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Anne Sokolow Levine

18-Aug-1946 to 17-Jan-2021


Anne Sokolow Levine, 74, died on January 17, 2021, at her Memory Care Facility in Belmont California due to complications from COVID-19. 

Anne was born on August 18, 1946, in San Francisco to Dr. Maurice and Ethel Sokolow. 

She was a 4th generation San Franciscan and descendant of the Fleishhacker and Koshland pioneer families of the City.

Anne received her B.A. from UC Berkeley and later went on to obtain a PhD in Special Education in a combined program from S.F. State and UC Berkeley. 

Anne’s first love was art and design.  She had a desktop publishing business and also did art therapy with anybody and everybody she met. 

Anne was also an avid horse lover who spent a number of idyllic summers riding her horse, Shorty, on her family’s ranch in Wyoming.

She married Dr. Peter Levine in 1980 and then raised their two children, Josh and Sara, in their home in Berkeley where she enjoyed many wonderful years.

Anne was always kind and sparkly, even as dementia robbed her of some of that spark in her later years.

Anne is survived by her loving family: her husband, Peter, her children, Josh and Sara, her daughter-in-law, Christa, her grandchildren, Zach and Tyler, and her sister Gail.

In lieu of flowers, donations can be made in her memory.  Details below.

Donations in Anne's Memory

As many of you know, Anne battled dementia over the last 20 years of her life.  In her latter years, it robbed her of many of life's joys, just as it had done to her Grandmother.  You can honor Anne's memory by donating to the Alzheimers Association through her tribute page to help stop this disease for future generations.

Final Resting Place

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Anne will be buried at Home of Peace Cemetery just south of San Francisco in Colma.  She will lay in rest by her father Maurice, her mother Ethel, her Aunt Josie, and her sister Jane, whom she loved so much.

Funeral and Celebration of Life

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Her funeral will be held on Friday, January 22.  Unfortunately due to COVID-19 restrictions the funeral will be extremely limited in attendance. 

However, once the COVID-19 vaccine is widely administered, likely in Summer 2021, we will reach out to Anne's family and friends for a celebration of life.  Details will be forthcoming as more information becomes available about vaccine availability timeframe.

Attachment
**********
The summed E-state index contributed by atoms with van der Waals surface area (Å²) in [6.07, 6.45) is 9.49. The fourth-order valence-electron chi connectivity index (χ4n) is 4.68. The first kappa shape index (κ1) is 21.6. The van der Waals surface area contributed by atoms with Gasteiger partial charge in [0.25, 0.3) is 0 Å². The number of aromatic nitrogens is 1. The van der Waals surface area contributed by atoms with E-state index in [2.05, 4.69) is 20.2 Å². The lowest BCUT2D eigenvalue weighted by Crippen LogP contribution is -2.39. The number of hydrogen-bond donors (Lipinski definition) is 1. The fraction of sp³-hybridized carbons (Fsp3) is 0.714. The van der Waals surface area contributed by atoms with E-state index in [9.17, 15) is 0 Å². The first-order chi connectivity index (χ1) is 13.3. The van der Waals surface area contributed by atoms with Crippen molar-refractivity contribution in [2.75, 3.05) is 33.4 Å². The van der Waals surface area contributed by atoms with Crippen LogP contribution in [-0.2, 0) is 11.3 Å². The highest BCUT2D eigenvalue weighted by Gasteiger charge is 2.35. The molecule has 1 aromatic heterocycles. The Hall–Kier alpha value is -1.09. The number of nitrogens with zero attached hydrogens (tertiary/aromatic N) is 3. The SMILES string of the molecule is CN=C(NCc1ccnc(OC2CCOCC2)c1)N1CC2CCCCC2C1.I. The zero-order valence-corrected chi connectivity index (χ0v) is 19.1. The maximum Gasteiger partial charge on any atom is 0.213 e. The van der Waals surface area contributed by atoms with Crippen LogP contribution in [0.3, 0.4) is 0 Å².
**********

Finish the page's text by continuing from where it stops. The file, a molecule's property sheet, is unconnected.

Peter's Eulogy

Thank you to all who are here. The people Anne most loved.

It’s awful losing someone you’ve loved, but COVID makes it so much more painful. We wish we could’ve been with Anne when she got sick. We wish we could all hug each other now. But, we are here and we’re here to remember and celebrate Anne.

I’ve thought a lot about what I wanted to say today and I realized that I wanted to remember and talk about the Anne who was. Who she was before dementia took away the best parts of her.

When I looked at some of the pictures of Anne on Josh’s website (joshal.com, by the way) it brought back those memories of Anne. The Anne I met and fell in love with. And, this is what I remember.

Anne was:
Smart. Listen, who gets 3 Masters and a PhD? 

She was Sparkly. She could light up a room.

Anne also could be funny. I remember, at our wedding, when our friend Bart came up to Anne and said that he didn’t know what to say to her. Then, she said, “You say, ‘It’s a lovely wedding and you’re a beautiful bride.’” and then, she smiled, and walked away.

Anne was also very kind. When Jane was dying in Houston, Anne spent untold hours with her and Jane told Anne, that she thought that Anne was the most exquisitely kind person she’d ever known.

Anne was loving to so many: Me, Sara, Josh, Lulu, Chandra, Linda, Brynn, Gail and, probably most of all, Shorty…I mean Jane.

She was also very hardworking. In 1982, she handled: taking care of 1 y/o Josh, remodeling our Yosemite Rd. home, and completing a PhD. All I was doing was going to work. Then I’d come home to find out that she’d completed more work on the house, had nearly finished her dissertation and cared for Josh, while also assessing his development...She did Bayley developmental assessments on both Josh and Sara. I was afraid to say what I’d done that day at work because it paled in comparison.